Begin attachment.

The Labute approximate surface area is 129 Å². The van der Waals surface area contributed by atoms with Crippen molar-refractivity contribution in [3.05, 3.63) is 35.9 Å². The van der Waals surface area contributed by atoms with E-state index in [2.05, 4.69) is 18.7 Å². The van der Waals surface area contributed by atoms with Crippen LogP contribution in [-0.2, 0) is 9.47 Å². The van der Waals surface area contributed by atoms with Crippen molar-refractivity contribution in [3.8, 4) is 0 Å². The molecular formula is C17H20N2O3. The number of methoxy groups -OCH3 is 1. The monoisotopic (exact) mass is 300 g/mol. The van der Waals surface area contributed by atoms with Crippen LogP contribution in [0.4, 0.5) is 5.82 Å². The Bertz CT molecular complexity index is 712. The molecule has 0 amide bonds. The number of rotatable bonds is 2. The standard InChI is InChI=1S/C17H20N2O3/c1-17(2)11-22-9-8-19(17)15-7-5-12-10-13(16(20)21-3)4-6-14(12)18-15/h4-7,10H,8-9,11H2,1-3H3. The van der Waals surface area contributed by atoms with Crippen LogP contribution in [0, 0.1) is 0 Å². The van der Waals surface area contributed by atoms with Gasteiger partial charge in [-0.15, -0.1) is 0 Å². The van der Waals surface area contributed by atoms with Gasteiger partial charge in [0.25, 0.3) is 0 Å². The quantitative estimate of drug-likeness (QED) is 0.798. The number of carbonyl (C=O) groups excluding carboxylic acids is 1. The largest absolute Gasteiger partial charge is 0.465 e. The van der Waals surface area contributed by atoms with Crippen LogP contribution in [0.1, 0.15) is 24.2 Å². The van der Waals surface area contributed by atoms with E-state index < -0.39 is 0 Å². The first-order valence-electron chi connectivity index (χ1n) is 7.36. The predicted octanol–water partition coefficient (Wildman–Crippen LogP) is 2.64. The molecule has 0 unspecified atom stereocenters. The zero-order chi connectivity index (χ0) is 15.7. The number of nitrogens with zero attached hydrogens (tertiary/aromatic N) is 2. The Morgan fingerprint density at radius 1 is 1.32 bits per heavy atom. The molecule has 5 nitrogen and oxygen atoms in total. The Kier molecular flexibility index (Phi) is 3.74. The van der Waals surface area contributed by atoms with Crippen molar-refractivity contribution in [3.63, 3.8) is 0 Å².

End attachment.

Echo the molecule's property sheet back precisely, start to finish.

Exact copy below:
The Labute approximate surface area is 129 Å². The van der Waals surface area contributed by atoms with Crippen molar-refractivity contribution in [3.05, 3.63) is 35.9 Å². The van der Waals surface area contributed by atoms with E-state index in [2.05, 4.69) is 18.7 Å². The van der Waals surface area contributed by atoms with Crippen LogP contribution in [-0.2, 0) is 9.47 Å². The van der Waals surface area contributed by atoms with Crippen molar-refractivity contribution in [3.8, 4) is 0 Å². The molecular formula is C17H20N2O3. The number of methoxy groups -OCH3 is 1. The monoisotopic (exact) mass is 300 g/mol. The van der Waals surface area contributed by atoms with Crippen LogP contribution in [0.4, 0.5) is 5.82 Å². The Bertz CT molecular complexity index is 712. The molecule has 0 amide bonds. The number of rotatable bonds is 2. The standard InChI is InChI=1S/C17H20N2O3/c1-17(2)11-22-9-8-19(17)15-7-5-12-10-13(16(20)21-3)4-6-14(12)18-15/h4-7,10H,8-9,11H2,1-3H3. The van der Waals surface area contributed by atoms with Crippen LogP contribution in [0, 0.1) is 0 Å². The van der Waals surface area contributed by atoms with Gasteiger partial charge in [-0.15, -0.1) is 0 Å². The van der Waals surface area contributed by atoms with Gasteiger partial charge in [0.25, 0.3) is 0 Å². The quantitative estimate of drug-likeness (QED) is 0.798. The number of carbonyl (C=O) groups excluding carboxylic acids is 1. The largest absolute Gasteiger partial charge is 0.465 e. The van der Waals surface area contributed by atoms with Crippen LogP contribution in [0.1, 0.15) is 24.2 Å². The van der Waals surface area contributed by atoms with E-state index < -0.39 is 0 Å². The first-order valence-electron chi connectivity index (χ1n) is 7.36. The predicted octanol–water partition coefficient (Wildman–Crippen LogP) is 2.64. The molecule has 0 unspecified atom stereocenters. The zero-order chi connectivity index (χ0) is 15.7. The number of nitrogens with zero attached hydrogens (tertiary/aromatic N) is 2. The Morgan fingerprint density at radius 1 is 1.32 bits per heavy atom. The molecule has 5 nitrogen and oxygen atoms in total. The Kier molecular flexibility index (Phi) is 3.74. The van der Waals surface area contributed by atoms with Crippen molar-refractivity contribution in [3.63, 3.8) is 0 Å².